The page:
Business leaders are confident about the prospects for growth in Cork despite the challenges facing the region. Speakers from the food, pharmaceutical and farming sectors were among those to speak at the Cork County on the Rise event organised by the Irish Examiner.
They acknowledged a range of issues facing the region, including Brexit, rural decline and an ageing population, but all remain positive about the growth potential in the area. Barry Mulcahy, plant manager at MSD Brinny, said he remains confident about the future of foreign direct investment in Cork.
He was speaking in the context of the recent announcement of job losses at Novartis, which will see up to 320 people lose their jobs at the company's Ringaskiddy plant in the coming years. However, Mr Mulcahy said that the pharmaceutical industry in Cork has close to zero unemployment and that he is confident that the talent pool will continue to draw in international operators.
"It is very challenging for Novartis and our colleagues there," he said. "But if you look at the industry overall, unemployment is very low. I am confident that the industry will absorb jobs."
He said that Brexit poses challenges, not least in terms of the uncertainty over what impact it could have on the sector, but said that the reputation of Ireland as a place to do business continues to grow. Tim Lucey, chief executive of Cork County Council, said that tax incentives could be used to encourage further regeneration in towns.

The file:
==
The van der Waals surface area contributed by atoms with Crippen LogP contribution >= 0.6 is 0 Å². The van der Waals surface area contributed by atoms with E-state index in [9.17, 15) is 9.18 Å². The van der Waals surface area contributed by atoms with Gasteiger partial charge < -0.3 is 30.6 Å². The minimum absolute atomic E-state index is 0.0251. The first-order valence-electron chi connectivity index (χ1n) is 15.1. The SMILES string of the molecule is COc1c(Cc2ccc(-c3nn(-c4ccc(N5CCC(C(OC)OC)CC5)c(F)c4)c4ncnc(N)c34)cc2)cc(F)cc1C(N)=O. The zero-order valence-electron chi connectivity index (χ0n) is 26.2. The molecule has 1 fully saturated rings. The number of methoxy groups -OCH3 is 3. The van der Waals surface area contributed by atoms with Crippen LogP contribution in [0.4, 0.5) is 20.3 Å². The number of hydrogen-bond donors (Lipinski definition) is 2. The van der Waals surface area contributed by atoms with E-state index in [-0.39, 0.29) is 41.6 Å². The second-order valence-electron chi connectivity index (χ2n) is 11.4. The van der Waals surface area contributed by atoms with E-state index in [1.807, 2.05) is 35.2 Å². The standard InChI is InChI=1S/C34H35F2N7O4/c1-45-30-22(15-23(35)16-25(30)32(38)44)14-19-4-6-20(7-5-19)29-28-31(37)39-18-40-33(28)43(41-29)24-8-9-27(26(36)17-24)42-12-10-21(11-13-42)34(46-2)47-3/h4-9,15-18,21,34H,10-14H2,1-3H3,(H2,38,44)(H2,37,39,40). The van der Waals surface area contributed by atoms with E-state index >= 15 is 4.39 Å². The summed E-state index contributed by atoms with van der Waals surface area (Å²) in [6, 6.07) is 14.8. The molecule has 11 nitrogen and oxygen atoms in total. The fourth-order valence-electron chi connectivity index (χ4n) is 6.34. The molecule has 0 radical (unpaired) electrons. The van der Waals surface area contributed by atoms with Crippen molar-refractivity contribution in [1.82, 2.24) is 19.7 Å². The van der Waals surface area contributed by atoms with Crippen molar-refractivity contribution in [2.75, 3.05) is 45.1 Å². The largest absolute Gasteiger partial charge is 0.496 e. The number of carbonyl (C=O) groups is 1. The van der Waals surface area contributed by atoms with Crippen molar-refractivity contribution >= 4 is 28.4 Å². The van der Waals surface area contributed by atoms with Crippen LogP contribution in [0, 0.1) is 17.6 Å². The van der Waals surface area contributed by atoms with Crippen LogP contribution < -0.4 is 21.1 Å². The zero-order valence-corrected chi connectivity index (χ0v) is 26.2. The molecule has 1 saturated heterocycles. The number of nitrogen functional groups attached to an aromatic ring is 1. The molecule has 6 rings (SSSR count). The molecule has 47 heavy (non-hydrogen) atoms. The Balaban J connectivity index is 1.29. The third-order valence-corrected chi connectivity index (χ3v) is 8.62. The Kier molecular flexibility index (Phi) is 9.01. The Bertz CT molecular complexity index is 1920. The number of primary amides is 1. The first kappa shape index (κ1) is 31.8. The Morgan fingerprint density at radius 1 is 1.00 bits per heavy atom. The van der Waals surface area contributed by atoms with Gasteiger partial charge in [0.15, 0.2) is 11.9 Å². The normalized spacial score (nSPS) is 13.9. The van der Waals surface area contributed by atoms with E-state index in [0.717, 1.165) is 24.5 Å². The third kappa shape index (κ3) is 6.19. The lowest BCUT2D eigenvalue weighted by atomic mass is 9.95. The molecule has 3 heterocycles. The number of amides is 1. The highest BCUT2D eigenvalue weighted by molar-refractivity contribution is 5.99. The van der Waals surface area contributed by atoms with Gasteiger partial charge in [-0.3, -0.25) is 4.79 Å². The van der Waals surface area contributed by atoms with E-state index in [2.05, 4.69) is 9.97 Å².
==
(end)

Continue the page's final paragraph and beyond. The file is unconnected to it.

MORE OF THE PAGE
He said these could be particularly useful in regenerating spaces above businesses on main streets for housing. Mr Lucey said that the picture in towns is much more positive than it was just a few years ago.
"We have a very healthy sector SME sector that is working within the economy," he said.
Kevin Aherne, leading food advocate and owner of Sage restaurant in Midleton, said that the food sector represents a major growth area in Ireland and that Cork can lead this. It is important to stand behind food producers and improve connectivity with consumers, he said.
Mr Aherne said that the conversation about Cork food always centres on the idea of West Cork, North Cork and East Cork. He said that the narrative needs to change.
"I think we should just be talking about Cork as a hub. It is the biggest growing industry in the country, the food sector," he said, adding that it can continue to grow further.
Pat McCormack, president of the Irish Creamery and Milk Suppliers' Association (ICMSA), said that farming is facing challenges but there are opportunities in the sector too. He noted the age profile of many farmers, citing an average age of 57, and said that it is important to attract young people to the sector.
"Diversification is a critical part of it," he said. "We want to see this in dairy but also in tillage, beef and sheep farming; we all need to prosper."